If you already have a dog and are expecting your first child, there are steps you can take to prepare the existing member(s) of your family for your new arrival. While there are no hard-and-fast rules about how to ease this transition for your pet, taking purposeful steps will help ensure a safe and fear-free environment for both and a potential friendship unlike any other.
You’ll want to do a better job than the animated parents in the Disney classic, Lady and the Tramp. As you may recall, the couple almost completely ignored Lady, the winsome cocker spaniel who was once the apple of their eye. While your dog may not have the likes of Tramp telling her in plain English that “when the baby moves in, the dog moves out,” the changes will no doubt prompt uneasy feelings for your canine friend.
To help reduce the difficulties that could come once you’re bringing your baby home, try to prepare your pet for the transition by doing the following:
- Incrementally spend less time with her, so it’s not as much of a shock when your baby’s demands require you to do so.
- If the person to whom your dog is most attached happens to be the mom-to-be, try to encourage other people to nurture a relationship with your dog.
- Make sure your dog is up on all vaccines and has been recently checked over by a Veterinarian.
- Train your dog to eliminate any troublesome behaviors, and address any safety concerns you may have with your Veterinarian or Pediatrician.
- Expose your pet to some of the new sights, sounds, and smells that will come with your new baby. (After he or she is born, you can do this by bringing home a blanket or article of clothing with your baby’s unique scent on it.)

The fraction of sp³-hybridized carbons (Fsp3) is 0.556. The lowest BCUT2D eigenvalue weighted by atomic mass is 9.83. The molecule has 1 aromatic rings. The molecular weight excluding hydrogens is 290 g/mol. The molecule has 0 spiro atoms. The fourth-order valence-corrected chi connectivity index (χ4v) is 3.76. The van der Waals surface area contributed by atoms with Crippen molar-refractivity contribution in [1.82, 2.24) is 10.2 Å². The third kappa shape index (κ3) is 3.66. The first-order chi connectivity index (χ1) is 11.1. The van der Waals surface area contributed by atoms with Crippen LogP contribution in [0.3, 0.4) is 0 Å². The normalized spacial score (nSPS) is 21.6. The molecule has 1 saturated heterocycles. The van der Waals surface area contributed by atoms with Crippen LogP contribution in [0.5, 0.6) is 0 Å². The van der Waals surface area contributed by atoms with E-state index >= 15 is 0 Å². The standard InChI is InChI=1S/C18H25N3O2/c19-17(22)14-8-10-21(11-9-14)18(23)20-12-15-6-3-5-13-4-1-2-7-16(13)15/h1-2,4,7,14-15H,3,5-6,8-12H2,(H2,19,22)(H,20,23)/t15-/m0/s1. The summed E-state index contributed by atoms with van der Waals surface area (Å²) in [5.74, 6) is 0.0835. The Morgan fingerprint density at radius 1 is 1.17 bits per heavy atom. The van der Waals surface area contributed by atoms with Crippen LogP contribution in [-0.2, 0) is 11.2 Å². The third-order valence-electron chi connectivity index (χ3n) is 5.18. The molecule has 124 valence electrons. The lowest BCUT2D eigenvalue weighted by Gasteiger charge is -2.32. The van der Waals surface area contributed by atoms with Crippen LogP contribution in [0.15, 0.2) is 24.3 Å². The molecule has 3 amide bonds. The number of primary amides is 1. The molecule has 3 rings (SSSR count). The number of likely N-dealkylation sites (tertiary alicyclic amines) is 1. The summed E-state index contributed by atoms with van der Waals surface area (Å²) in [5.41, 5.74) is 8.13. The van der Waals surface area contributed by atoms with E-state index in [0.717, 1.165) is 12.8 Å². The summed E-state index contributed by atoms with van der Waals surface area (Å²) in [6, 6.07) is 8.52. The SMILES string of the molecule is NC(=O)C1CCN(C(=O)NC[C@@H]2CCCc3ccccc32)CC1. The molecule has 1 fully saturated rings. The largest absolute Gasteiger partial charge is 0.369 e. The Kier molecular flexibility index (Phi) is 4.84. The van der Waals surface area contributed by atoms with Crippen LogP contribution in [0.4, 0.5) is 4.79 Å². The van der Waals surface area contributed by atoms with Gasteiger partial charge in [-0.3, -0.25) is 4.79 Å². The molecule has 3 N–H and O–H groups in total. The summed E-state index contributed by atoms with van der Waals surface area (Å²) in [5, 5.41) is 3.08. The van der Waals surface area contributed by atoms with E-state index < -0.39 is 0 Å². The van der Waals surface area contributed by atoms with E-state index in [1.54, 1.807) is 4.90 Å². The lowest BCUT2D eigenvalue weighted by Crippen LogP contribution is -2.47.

- Set necessary boundaries for your dog and enforce them stringently. For instance, you may want to keep her out of the baby’s room or disallow her from jumping into your lap without express permission.
All that preparation will be helpful, but you’ll still want to carefully orchestrate your baby and dog’s first meeting. For starters, ask someone else to bring your baby into another room while you greet your dog and give her a treat. Next, you’ll want to closely supervise your dog as she sees your baby for the first time. While you don’t want to force close contact, if you have no concerns and your dog is behaving properly, you don’t want to discourage all interaction. Finally, reward your dog for good behavior around baby, making this first experience a positive one for all involved.
Nat Thorn says
Great article – and cute photos!! When Jack was on his way I used a book called Tell Your Dog You’re Pregnant: An essential guide for dog owners who are expecting a baby. It was really helpful and came with a CD of sounds. Marley took some time to get used to the sounds but the book helped on how to do it. Maybe that will help someone else!